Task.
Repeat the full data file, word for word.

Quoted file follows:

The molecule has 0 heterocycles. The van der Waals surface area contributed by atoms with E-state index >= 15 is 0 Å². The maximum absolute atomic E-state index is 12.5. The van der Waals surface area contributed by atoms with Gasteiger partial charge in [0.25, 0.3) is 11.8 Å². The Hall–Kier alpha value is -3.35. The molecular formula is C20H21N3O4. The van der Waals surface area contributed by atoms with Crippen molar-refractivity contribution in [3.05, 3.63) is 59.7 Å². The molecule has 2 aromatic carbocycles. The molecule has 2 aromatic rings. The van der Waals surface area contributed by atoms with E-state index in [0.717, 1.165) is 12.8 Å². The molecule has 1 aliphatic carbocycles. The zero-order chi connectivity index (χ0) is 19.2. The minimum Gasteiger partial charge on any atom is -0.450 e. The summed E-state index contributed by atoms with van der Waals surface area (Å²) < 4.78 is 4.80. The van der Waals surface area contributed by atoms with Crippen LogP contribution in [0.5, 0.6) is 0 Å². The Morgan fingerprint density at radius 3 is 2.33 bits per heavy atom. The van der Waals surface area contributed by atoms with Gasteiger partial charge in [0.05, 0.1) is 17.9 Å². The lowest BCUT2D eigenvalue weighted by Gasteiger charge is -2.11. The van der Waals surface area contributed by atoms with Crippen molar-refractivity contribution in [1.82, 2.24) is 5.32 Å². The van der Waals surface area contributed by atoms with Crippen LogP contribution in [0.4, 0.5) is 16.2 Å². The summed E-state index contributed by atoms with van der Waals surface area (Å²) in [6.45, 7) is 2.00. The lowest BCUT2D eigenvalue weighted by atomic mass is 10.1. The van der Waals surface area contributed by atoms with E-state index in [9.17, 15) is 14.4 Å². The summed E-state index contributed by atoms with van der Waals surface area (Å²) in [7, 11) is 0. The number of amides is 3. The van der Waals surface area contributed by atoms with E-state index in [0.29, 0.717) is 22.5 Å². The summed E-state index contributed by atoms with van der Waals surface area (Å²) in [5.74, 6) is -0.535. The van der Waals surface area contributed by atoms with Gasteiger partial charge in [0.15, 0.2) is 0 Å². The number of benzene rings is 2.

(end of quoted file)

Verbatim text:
The molecule has 0 heterocycles. The van der Waals surface area contributed by atoms with E-state index >= 15 is 0 Å². The maximum absolute atomic E-state index is 12.5. The van der Waals surface area contributed by atoms with Gasteiger partial charge in [0.25, 0.3) is 11.8 Å². The Hall–Kier alpha value is -3.35. The molecular formula is C20H21N3O4. The van der Waals surface area contributed by atoms with Crippen molar-refractivity contribution in [3.05, 3.63) is 59.7 Å². The molecule has 2 aromatic carbocycles. The molecule has 2 aromatic rings. The van der Waals surface area contributed by atoms with E-state index in [0.717, 1.165) is 12.8 Å². The molecule has 1 aliphatic carbocycles. The zero-order chi connectivity index (χ0) is 19.2. The minimum Gasteiger partial charge on any atom is -0.450 e. The summed E-state index contributed by atoms with van der Waals surface area (Å²) < 4.78 is 4.80. The van der Waals surface area contributed by atoms with Crippen LogP contribution in [0.5, 0.6) is 0 Å². The Morgan fingerprint density at radius 3 is 2.33 bits per heavy atom. The van der Waals surface area contributed by atoms with Gasteiger partial charge in [0.05, 0.1) is 17.9 Å². The lowest BCUT2D eigenvalue weighted by Gasteiger charge is -2.11. The van der Waals surface area contributed by atoms with Crippen molar-refractivity contribution in [1.82, 2.24) is 5.32 Å². The van der Waals surface area contributed by atoms with Crippen LogP contribution in [0.4, 0.5) is 16.2 Å². The summed E-state index contributed by atoms with van der Waals surface area (Å²) in [6.45, 7) is 2.00. The lowest BCUT2D eigenvalue weighted by atomic mass is 10.1. The van der Waals surface area contributed by atoms with E-state index in [9.17, 15) is 14.4 Å². The summed E-state index contributed by atoms with van der Waals surface area (Å²) in [7, 11) is 0. The number of amides is 3. The van der Waals surface area contributed by atoms with E-state index in [0.29, 0.717) is 22.5 Å². The summed E-state index contributed by atoms with van der Waals surface area (Å²) in [5.74, 6) is -0.535. The van der Waals surface area contributed by atoms with Gasteiger partial charge in [0.15, 0.2) is 0 Å². The number of benzene rings is 2.